It is the film's protagonist whose life lies at the epicenter of the narrative. His or her character and experiences power the narrative forward, and his or her observable beliefs and value judgements make manifest the meaning of the story. But for the protagonist to be a truly interesting character, there must be a demanding foe. Where the film's core conflict is a conflict between persons, it will be another character--the opposing antagonist--who will properly test the protagonist's mettle and provide the measure of his or her worth."

8. Lawyers are Storytellers; They Tells Stories the Way Films Tell Stories.

"Visual Literacy and the Legal Culture: Reading Film as Text," Philip N. Meyer, 17 Legal Stud. F. 73 (1993) [online text]

"Trial storytelling . . . is a deeply mythic enterprise: "stock" trial lawyer stories are obvious compilations and transliterations of popular mythology. Fact-finders identify with and respond to these collective aural story-structures as the mechanisms for organizing complex stories into coherent meanings.
. . . .
Lawyers tell imagistic narratives constructed upon aesthetic principles that are closely akin to the structural principles that control the for- mulation of plot-structure in commercial cinema. We tell stories with hard driving plot-lines and clear themes that are readily distilled. We shoot our films from the fixed perspective of protagonist-clients. We are simple realists who construct our stories to hook the sympathy and capture the imagination of audiences who think in pictures. We sequence shots on imaginal storyboards until we establish the patterns that ultimately suit our purposes. We speak and think filmically, We have much to learn from visual storytellers working the same popular cultural turf."

9. It's All About Fiction & Reality, Reality & Fiction.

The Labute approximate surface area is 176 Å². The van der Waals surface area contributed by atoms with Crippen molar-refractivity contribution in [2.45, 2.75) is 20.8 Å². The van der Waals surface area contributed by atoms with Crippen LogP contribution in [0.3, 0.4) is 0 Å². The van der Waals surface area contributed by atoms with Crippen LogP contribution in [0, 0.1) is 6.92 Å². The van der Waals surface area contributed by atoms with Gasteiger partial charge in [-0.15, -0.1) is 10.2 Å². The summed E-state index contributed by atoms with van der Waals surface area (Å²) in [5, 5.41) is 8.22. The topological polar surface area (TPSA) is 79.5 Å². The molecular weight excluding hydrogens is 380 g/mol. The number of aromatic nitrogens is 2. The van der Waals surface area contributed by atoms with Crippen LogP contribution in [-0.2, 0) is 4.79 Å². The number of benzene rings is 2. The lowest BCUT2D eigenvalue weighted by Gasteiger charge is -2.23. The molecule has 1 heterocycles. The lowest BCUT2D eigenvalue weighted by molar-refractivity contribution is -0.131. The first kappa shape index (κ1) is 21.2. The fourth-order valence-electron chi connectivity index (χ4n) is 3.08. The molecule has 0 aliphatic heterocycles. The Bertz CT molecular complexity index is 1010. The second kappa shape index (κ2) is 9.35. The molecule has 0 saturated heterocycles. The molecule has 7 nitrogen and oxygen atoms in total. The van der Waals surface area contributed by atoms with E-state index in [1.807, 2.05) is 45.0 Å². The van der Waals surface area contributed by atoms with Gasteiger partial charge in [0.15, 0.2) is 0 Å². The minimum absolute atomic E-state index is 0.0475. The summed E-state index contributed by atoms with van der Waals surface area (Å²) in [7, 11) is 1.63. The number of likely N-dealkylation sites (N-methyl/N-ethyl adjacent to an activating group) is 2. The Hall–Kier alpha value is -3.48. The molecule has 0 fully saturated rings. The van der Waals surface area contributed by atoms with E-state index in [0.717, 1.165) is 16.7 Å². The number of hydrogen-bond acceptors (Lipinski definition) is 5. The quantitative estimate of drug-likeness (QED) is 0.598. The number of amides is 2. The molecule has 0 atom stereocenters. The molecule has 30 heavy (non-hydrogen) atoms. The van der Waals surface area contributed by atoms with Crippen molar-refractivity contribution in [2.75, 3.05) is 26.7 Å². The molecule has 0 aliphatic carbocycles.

"Get Off the Screen," Lisa Scottoline, 24 Nova L. Rev. 653 (2000) [online text]

"What is happening? Well, in my view, the line between the reality of lawyering and its fictional representation on television and in books has gone well beyond blurred. It isn't really a question anymore of how lawyers and law are portrayed on television and in books, because that depiction is merging daily with reality. It's a symbiotic relationship at this point between fiction and reality, not a separate relationship that can be compared and contrasted, like a law school exam. At this point, the wall between fiction and reality is as thin and porous as a cell membrane, with reality passing through it to fiction and fiction flowing backwards to reality, in constant flux."

10. Kinds of Reading: Literal and Beyond.

Film Interpretation Revisited
David Bordwell revisits his arguments and observations in David Bordwell, Making Meaning: Inference and Rhetoric in the Interpretation of Cinema (1989)

"[S]ome beliefs or talk about a film postulates something concretely there--say, the characters represented, the action of the story, and the dramatic point or significance of it all. Comprehension grasps the meanings denoted by the text and its world. . . . Interpretation, by contrast, ascribes abstract and nonliteral meanings to the film and its world. It ascribes a broader significance, going beyond the denoted world and any denoted message to posit implicit or symptomatic meanings at work in the text.

. . . .

What the critic brings to this engagement [with the film] is human perceptual equipment, cultural experience and values, tacit norms of comprehension, and a repertory of knowledge structures and critical procedures for building an interpretation out of cues which she or he discriminates in the film. We don't just see meanings, literal or interpretive; the critic constructs meaning through a complex process of assumption, testing, projection, inferential trial and error, and comparable activities. Both comprehension and interpretation are inferential activities. Meaning is made, not found.